He saved well from Chris Wood too after the striker had run on to a Stephen Ward clearance and things were beginning to look good for us. All it needed I thought was a goal to really start to take things away from Watford.
And with six minutes to go to the break we got an advantage when referee Lee Probert stepped in with his first big decision of the afternoon. When Marvin Zeegelaar went in on Defour, Probert deemed it worthy of a straight red card and Watford were down to ten men.
Needless to say the two managers didn’t agree. Sean Dyche has said he thought the decision was correct but Marco Silva was left fuming with the award. They quickly made a change to get José Holebas onto the pitch but he’d hardly warmed up when we took the lead.
Cork nicked the ball from them and played it out to Guðmundsson on the right. It was inevitable he’d be involved. This time, instead of curling in a left foot cross looking for Wood, he played it across the edge of the box. Jeff Hendrick played his part with a nice dummy to allow the ball to reach Arfield. He got round Daryl Janmaat before placing a perfect left foot shot past Gomes into the far corner.
That was in the 45th minute and we might have got another in stoppage time when we could so easily have been given a penalty for handball. Probert waved it away and in we went for half time with a 1-0 lead.
I suppose, with a one goal lead and playing with ten men, you think it might get easy in the second half. It certainly wasn’t easy although I don’t think Watford ever really threatened to get back into it.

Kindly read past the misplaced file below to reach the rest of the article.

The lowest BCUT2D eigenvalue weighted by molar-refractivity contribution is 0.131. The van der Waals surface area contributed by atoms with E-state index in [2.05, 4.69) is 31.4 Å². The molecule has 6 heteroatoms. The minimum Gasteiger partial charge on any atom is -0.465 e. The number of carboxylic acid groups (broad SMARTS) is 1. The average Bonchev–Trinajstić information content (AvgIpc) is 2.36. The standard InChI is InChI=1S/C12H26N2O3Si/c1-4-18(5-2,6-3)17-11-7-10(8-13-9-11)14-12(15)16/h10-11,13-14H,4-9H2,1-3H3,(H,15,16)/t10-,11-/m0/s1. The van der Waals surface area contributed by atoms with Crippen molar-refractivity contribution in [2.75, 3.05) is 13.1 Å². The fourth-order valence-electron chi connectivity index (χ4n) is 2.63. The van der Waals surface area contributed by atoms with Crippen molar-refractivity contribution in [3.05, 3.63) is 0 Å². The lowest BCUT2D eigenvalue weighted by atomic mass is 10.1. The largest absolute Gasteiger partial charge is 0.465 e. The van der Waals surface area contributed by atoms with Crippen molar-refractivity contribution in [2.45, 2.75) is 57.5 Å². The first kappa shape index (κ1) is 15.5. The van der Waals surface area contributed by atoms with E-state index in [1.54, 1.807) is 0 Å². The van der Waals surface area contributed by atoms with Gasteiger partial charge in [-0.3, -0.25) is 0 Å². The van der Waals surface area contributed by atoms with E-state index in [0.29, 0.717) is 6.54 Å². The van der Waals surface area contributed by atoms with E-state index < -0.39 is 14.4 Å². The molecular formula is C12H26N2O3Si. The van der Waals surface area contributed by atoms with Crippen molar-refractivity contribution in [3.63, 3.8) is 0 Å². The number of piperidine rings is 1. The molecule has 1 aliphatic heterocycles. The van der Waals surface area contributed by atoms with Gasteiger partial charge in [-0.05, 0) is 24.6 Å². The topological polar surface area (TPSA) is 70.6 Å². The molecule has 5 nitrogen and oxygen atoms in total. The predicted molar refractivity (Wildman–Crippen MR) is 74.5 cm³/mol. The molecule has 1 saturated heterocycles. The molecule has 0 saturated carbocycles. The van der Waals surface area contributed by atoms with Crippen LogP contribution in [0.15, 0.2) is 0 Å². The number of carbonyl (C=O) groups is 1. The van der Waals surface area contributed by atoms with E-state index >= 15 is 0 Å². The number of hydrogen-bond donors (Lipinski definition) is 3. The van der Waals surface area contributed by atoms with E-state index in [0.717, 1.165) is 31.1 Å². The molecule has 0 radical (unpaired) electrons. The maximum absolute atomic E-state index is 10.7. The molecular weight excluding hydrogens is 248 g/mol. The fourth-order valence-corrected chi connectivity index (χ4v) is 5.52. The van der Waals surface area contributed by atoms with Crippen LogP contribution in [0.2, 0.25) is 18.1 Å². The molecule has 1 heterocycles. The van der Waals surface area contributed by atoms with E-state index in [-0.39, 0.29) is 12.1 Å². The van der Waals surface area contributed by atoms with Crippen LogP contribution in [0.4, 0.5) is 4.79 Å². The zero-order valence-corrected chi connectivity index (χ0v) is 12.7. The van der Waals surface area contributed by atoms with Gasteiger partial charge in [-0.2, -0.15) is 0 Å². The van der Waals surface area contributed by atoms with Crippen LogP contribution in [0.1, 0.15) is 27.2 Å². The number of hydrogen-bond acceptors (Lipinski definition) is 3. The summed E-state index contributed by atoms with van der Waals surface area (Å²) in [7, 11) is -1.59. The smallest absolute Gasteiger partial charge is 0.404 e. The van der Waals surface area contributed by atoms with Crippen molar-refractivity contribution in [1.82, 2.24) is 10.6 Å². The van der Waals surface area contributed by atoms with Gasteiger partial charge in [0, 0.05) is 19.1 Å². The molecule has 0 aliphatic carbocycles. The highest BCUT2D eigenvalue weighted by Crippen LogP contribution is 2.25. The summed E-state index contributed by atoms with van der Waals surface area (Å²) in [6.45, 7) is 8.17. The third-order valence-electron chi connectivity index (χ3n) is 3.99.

They spent most of the time falling down and berating the referee. One incident in particular when Bardsley won a good challenge in his own box, you have to wonder just how bad Tom Cleverley’s protests needed to be to warrant some action from the referee. They may have had a shout for one earlier penalty but when the boy keeps on crying wolf.
But the real contentious decisions were at the Jimmy Mac end of the ground where assistant referee Simon Beck twice, bizarrely, flagged Burnley goals offside. The first saw Cork (onside) get onto a ball chipped in by Arfield with Wood (onside) applying the finishing touch. Why on earth he chose to flag Ashley Barnes offside takes some working out.
And if that was bad, when Barnes, who was on as a substitute for Hendrick, turned in a ball that had been deflected into his path, we had the farce of referee and assistant having a long chat before they finally got it wrong. Barnes was in an offside position when Arfield tried to play in Wood. He was very definitely onside when the ball was deflected by a Watford player into his path. It was a baffling decision and had we gone 2-0 up then it would have been a very comfortable end to the game for us.
Guðmundsson forced another good save from Gomes as Burnley looked to finish it off but at 1-0 it never is finished off and then Watford brought on Andre Gray who, shall we say, received a mixed reception.
I just sat there wondering whether the ex-Claret would come back and grab a goal, I’ve seen it so many times over the years. He didn’t, he didn’t even threaten, and with his strike partner Troy Deeney having spent the entire match in the pockets of our defenders other than when he was let out to protest correct decisions along with his team mates, it was never likely that he’d cause us too many late problems either.